Dear Bobby Brown of Stranger Things: Eleven did not create upside down

ATTENTION SPOILER: This story discusses several major plot developments in Season 4, Vol. 1 of “Strange things“Currently streaming on Netflix.

For Season 4 of “Strange Things” Dear Bobby Brown she had the rare opportunity to reconsider the role she had been playing since she was only 11 years old, directing another girl to play an even younger version of the character. Extended retrospectives set in 1979 – four years before the events of season 1 of the series – depict Eleven’s time as a captive child in Hawkins’ lab with Dr. Martin Brenner (Matthew Modine). Since most of these series are viewed through the prism of Eleven’s memoirs, Brown performs most of these scenes. But from time to time, young actor Marty Blair (“The Young and the Restless”) advocated for the 9-year-old version of Eleven, and her face was digitally replaced by Brown’s in the post-production.

As 18-year-old Brown explained Diversityshe works hard with Blair on set for these scenes to help her capture how Eleven will move and react.

“I said to myself, ‘Let me take you through what I’ve been through and we’ll understand it together,'” she said. “It was really nice.”

Brown also discussed what it’s like to swim in the saltwater tank that Eleven uses to access her repressed childhood memories, why she implicitly trusts Stranger Things creators Matt and Ross Duffer, and what she thinks. really happened in the final scene of Vol. 1 of Season 4 – when the young Eleven sends One (Jamie Campbell Bower) to Oborena, where he begins to transform into Windows.

One of the most impressive things about this season is seeing the younger Eleven in contrast to you now. How did this work for you?

This process was very unique to me. I really had to sit down with The Duffer brothers and Sean Levy to find out exactly what’s going on, who’s playing what and how it’s going to happen. After we discussed it, it only made sense to play my younger self, and every time she sees her reflection or remembers a memory, it’s her [actual] younger me. We have this amazing little kid to play me, Marty Blair.

How did the face replacement go?

I went to LA and we did this really great process called Lola machine. I worked in this room for three days, doing essentially every scene Marty had done, but I just acted with my face to repeat all her movements. It was a really interesting process – definitely once in a lifetime.

How did you work with Marty when she was filming her backup scenes?

It was really important for me to help her overcome this, because I didn’t really have anyone to help me fight who Eleven would be. I would come to put her in front of my stages and guide her through everything. I would hide behind the wall and shout with her when she bothered to shout to fulfill my strength. I would help her with some of her facial twitches and things like that – very specific things that probably no one would say, but watching the show, I wouldn’t be able to live with myself if I didn’t help her overcome that.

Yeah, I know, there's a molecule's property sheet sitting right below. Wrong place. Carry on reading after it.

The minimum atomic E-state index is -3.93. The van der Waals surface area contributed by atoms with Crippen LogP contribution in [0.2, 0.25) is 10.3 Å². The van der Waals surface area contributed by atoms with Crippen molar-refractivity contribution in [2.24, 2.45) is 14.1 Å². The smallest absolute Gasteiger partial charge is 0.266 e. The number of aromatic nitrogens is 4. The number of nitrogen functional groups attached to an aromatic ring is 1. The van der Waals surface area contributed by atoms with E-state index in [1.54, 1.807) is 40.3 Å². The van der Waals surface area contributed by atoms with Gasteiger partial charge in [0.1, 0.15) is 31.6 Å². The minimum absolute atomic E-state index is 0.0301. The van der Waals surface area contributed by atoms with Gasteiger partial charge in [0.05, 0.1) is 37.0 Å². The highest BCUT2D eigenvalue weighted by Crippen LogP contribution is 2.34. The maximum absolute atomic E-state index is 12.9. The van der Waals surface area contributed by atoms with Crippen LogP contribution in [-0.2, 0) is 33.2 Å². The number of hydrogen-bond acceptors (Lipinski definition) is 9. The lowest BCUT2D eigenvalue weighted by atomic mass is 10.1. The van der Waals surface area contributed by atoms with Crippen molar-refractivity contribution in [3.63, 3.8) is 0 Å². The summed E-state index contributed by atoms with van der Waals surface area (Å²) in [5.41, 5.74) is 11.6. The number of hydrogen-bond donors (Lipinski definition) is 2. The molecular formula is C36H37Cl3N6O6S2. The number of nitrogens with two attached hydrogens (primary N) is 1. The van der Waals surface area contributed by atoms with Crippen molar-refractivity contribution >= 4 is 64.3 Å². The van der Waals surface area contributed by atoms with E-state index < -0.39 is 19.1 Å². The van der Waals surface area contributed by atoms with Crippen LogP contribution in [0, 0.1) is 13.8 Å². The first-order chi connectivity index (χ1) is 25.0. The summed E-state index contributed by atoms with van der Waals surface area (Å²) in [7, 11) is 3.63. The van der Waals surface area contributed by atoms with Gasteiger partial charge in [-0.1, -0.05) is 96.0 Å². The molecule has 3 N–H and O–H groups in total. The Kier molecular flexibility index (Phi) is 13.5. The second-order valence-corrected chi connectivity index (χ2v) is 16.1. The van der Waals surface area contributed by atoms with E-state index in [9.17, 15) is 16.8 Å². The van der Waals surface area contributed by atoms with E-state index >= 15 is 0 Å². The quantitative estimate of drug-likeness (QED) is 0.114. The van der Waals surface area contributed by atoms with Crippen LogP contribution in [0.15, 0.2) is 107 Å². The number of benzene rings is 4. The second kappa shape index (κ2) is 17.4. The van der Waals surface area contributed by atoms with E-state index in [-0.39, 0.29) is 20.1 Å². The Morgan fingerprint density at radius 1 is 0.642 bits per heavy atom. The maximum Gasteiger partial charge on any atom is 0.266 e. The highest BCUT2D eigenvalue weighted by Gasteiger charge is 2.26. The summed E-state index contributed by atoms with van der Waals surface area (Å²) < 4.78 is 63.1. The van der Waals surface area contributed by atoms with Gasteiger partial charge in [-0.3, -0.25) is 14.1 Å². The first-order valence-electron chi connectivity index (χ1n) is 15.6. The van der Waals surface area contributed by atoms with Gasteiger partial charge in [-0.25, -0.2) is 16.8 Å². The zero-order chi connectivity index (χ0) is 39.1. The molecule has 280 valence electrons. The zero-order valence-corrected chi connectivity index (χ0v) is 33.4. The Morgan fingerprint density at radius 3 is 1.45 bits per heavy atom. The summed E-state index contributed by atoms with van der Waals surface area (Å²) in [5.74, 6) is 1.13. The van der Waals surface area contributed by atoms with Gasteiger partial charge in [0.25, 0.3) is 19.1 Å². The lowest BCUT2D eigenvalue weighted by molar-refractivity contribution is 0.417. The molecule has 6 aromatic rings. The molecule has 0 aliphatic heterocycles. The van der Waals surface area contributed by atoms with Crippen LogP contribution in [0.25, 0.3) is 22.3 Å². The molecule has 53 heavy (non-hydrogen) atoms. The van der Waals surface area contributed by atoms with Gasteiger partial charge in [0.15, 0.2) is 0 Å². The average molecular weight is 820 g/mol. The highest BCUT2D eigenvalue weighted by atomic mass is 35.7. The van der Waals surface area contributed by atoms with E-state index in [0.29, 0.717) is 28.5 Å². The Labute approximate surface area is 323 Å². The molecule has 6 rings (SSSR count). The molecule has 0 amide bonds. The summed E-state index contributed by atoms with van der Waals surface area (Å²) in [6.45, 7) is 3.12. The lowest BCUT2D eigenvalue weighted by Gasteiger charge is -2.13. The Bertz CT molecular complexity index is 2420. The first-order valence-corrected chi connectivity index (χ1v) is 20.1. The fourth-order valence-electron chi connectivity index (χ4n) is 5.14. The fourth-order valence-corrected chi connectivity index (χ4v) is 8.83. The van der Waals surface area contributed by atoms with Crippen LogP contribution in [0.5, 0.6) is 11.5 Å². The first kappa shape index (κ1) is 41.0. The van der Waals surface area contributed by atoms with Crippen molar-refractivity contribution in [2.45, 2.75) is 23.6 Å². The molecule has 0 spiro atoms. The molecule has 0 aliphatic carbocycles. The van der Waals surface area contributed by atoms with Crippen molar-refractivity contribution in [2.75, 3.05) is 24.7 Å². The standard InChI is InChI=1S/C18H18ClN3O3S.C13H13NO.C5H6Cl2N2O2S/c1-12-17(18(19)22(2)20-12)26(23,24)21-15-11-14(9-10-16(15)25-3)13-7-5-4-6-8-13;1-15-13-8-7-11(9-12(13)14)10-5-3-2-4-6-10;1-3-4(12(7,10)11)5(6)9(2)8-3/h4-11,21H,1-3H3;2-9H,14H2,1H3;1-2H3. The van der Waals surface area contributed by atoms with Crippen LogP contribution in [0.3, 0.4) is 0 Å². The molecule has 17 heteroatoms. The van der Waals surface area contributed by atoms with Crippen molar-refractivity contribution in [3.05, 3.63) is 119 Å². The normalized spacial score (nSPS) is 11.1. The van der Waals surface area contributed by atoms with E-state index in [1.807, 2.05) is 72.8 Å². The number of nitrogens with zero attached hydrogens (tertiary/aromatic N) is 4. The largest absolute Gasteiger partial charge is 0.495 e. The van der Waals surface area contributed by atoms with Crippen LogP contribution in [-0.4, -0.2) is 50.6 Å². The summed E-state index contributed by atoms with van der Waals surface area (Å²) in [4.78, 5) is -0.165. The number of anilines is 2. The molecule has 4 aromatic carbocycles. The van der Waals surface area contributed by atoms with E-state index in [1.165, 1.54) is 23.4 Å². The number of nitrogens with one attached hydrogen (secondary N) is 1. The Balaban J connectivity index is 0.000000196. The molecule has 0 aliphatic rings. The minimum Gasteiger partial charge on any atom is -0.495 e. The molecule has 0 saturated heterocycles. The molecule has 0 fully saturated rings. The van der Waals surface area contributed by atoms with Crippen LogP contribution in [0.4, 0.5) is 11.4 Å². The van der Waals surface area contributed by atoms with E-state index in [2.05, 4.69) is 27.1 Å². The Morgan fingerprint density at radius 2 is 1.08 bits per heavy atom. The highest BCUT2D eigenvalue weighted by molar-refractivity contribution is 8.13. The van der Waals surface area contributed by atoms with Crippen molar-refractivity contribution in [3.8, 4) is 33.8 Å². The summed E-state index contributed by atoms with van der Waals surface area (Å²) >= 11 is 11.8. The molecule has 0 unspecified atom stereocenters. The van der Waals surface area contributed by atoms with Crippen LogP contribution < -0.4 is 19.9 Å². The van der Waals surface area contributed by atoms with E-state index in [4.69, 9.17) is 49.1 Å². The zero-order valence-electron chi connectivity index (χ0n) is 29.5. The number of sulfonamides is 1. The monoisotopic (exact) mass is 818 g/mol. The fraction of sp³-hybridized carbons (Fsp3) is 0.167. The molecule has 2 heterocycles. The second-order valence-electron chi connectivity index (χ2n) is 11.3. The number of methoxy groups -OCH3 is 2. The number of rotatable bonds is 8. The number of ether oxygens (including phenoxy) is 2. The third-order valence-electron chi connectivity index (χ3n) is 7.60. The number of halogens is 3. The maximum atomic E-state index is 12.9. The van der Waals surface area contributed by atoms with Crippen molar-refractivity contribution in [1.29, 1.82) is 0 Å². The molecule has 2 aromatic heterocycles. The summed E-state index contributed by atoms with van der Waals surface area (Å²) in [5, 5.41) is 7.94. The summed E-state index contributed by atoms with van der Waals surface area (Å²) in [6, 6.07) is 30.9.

The Duffers, too told my colleague that in order to get Eleven to reach the right age in retrospect, they sent the VFX team MUSIC from you from “Once Upon a Time in Wonderland”, because you were about 9 years old then.

I did not know that. Go. This is wild.

So how did you feel when you finally saw the final version and yourself, in general, as a nine-year-old?

I mean, it always shocks me what we can do in our show. I was so happy with the result. And, you know, Marty’s performance was amazing. They just had to add my face to it. This mixture of all of us to work, to collaborate together – it was so strange, so different.

Today on the show, Eleven is also taking a step back socially after moving to California – Martin even tells her that she is in regression. How was it for you to play, given the progress you are making in Season 3?

It was really nice to see Eleven deal with some of the biggest and most realistic monsters in the world, such as harassment and self-identification. These are things that I have personally gone through and struggled with. As a 17-year-old girl, you’re starting to gain more autonomy and you’re really trying to get on your feet, and that’s what Eleven is trying to do. She is trying to continue her journey without the male influence in her life. So I think she needs to regress, go through these things to keep going and put her best foot forward.

For every shot of Eleven inside Nina’s tank, I was constantly worried that the water would get in your eyes. What was it like shooting?

I will not lie, it was difficult. The amount of salt they put in there to make me swim is real. They actually take an egg and put it in the water, and if it comes out, then I can come in. I’m there for a few days, 10 to 12 hours a day. Everyone is moving around you and you can’t get out. I couldn’t hear anyone because my ears were obviously under water. So when I got notes, I just hoped I was doing what they might say. We had to use a microphone to pass on my note. I also suffer from claustrophobia, so when we closed the tank, I definitely felt like, “Oh my God, I’m eleven, I’m really going through this.” Apparently, what she had to go through to relive those memories was probably harder than a tank, though.